It strikes me as rather odd that so many Catholics take the position that this teaching of the Church contradicts the Church’s previous teaching. If said Catholics could succeed in proving that, then they would rather unhelpfully have disproven Catholicism, which would be quite the own goal.
Then again, I suppose they could make the case that disproving the Church’s claim that it cannot so contradict itself would not necessarily disprove Catholicism, but merely that particular claim. They could then maintain that, since that claim was not itself true, the fact that the Church has contradicted itself on the subject of the death penalty does not necessarily disprove Catholicism either. However, they would still be left in the position of thinking that the Church is capable of teaching error, which would tend to call all its other teachings into question, too.
No doubt that is why they are reduced to claiming that a teaching of the Pope in union with the bishops (except Cardinal Burke), the Congregation for the Doctrine of the Faith, and the Catechism is not actually an official teaching of the Church. Yet that does not avoid the difficulty, since it does not seem possible to draw any sensible distinction between what the Church apparently teaches and what it actually teaches.
Surely, a better approach would be simply to find a way to reconcile the two teachings. This can seemingly be accomplished rather easily. The Church teaches that the death penalty is morally acceptable if it is necessary to protect society. The Church also teaches that the death penalty is not morally acceptable in the present historical circumstances, because it is not necessary to protect society.
There would only be a contradiction if the Church now taught the death penalty were intrinsically evil, but it does not. It says that the death penalty is “Today” “inadmissible”. Certainly, ‘inadmissible’ seems like an odd choice of word in this context, at least to a lawyer, since it is usually used when referring to the inadmissibility of evidence in court. However, it also has a secondary meaning of “not to be allowed or tolerated”, which makes its meaning in this context plain: the death penalty can no longer be allowed or tolerated. It might even be that there have never really been circumstances where it was morally acceptable to use the death penalty. Yet as long as the Church admits that there are circumstances where it could theoretically be necessary (and therefore moral), there is still no contradiction.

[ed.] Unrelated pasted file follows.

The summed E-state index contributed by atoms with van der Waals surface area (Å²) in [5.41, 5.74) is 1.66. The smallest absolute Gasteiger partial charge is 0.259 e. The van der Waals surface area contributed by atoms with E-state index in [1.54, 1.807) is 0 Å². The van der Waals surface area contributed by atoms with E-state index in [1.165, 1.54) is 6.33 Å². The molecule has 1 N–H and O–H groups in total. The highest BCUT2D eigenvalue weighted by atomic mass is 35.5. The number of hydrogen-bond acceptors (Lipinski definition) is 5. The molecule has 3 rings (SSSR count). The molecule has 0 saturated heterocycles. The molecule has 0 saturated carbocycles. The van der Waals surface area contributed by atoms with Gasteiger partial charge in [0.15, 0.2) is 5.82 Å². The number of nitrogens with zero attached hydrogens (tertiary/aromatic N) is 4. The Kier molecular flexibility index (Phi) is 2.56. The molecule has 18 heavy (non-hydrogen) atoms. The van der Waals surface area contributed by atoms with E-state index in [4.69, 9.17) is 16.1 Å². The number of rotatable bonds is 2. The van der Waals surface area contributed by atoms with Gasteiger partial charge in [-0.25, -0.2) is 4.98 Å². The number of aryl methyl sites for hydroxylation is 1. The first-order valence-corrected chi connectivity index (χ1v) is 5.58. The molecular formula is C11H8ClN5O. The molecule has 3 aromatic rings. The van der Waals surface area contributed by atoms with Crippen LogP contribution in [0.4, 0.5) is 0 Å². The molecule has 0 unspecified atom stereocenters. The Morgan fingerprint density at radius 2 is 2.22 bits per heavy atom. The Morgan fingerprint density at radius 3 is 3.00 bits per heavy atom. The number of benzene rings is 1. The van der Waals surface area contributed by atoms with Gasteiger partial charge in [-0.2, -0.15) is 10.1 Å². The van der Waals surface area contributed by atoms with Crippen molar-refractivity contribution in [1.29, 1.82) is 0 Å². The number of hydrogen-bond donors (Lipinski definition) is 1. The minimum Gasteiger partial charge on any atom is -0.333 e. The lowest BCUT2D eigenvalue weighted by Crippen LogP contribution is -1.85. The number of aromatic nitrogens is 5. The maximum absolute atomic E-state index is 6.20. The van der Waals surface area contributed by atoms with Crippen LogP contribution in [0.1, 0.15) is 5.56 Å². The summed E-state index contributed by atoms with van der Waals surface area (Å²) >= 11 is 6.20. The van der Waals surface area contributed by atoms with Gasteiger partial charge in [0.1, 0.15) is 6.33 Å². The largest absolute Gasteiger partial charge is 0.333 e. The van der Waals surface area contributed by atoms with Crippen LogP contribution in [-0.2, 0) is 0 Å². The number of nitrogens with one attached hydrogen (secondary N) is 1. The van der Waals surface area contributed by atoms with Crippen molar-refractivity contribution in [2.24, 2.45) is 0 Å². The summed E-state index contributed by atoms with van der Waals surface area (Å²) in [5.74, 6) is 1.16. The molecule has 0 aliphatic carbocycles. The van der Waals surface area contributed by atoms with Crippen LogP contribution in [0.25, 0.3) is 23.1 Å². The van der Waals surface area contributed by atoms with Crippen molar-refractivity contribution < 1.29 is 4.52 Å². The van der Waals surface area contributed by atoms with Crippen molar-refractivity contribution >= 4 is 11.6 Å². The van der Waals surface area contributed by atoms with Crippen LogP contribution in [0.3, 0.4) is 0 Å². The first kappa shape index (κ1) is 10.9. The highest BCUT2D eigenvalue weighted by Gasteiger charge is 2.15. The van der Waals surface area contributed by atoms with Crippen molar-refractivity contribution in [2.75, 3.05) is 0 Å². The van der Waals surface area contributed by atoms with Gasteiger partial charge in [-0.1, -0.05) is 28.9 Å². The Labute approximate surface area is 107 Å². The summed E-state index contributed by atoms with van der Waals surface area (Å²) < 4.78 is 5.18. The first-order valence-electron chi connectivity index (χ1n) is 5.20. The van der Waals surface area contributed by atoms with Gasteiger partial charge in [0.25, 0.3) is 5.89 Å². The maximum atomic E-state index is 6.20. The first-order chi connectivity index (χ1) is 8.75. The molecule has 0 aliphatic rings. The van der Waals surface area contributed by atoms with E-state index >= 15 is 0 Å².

Yep. This isn’t even hard, except for those who want to pretend they are confused so they can better hate the pope they have already chosen to hate on other grounds having little to nothing to do with the Faith.
The Church has already made exactly the same development of doctrine regard slavery. The New Testament assumes slavery as a fact of the world just as it assumed the death penalty. But it does not insist that either good or need to always be assumed as the will of God. Paul tells slaves to both submit to their masters and, if possible, to seek freedom. He never calls for the abolition of slavery because he is the apostle of a tiny, powerless sect and not a social reform movement. But Christianity contains within it the seeds of the destruction of slavery and, when it finally comes, the Church (after several centuries of making up its mind) finally listens to the arguments of people like Bartolme de las Casas and declares that slavery is “gravely and intrinsically immoral”. Is that a change in Catholic teaching? Damn right it is. Is it “reversal” of Catholic teaching? No. It’s a development of Catholic teaching about the dignity of the human person that goes right back to the Christian insistence that people, made in the image and likeness of God, cannot be reduced to things.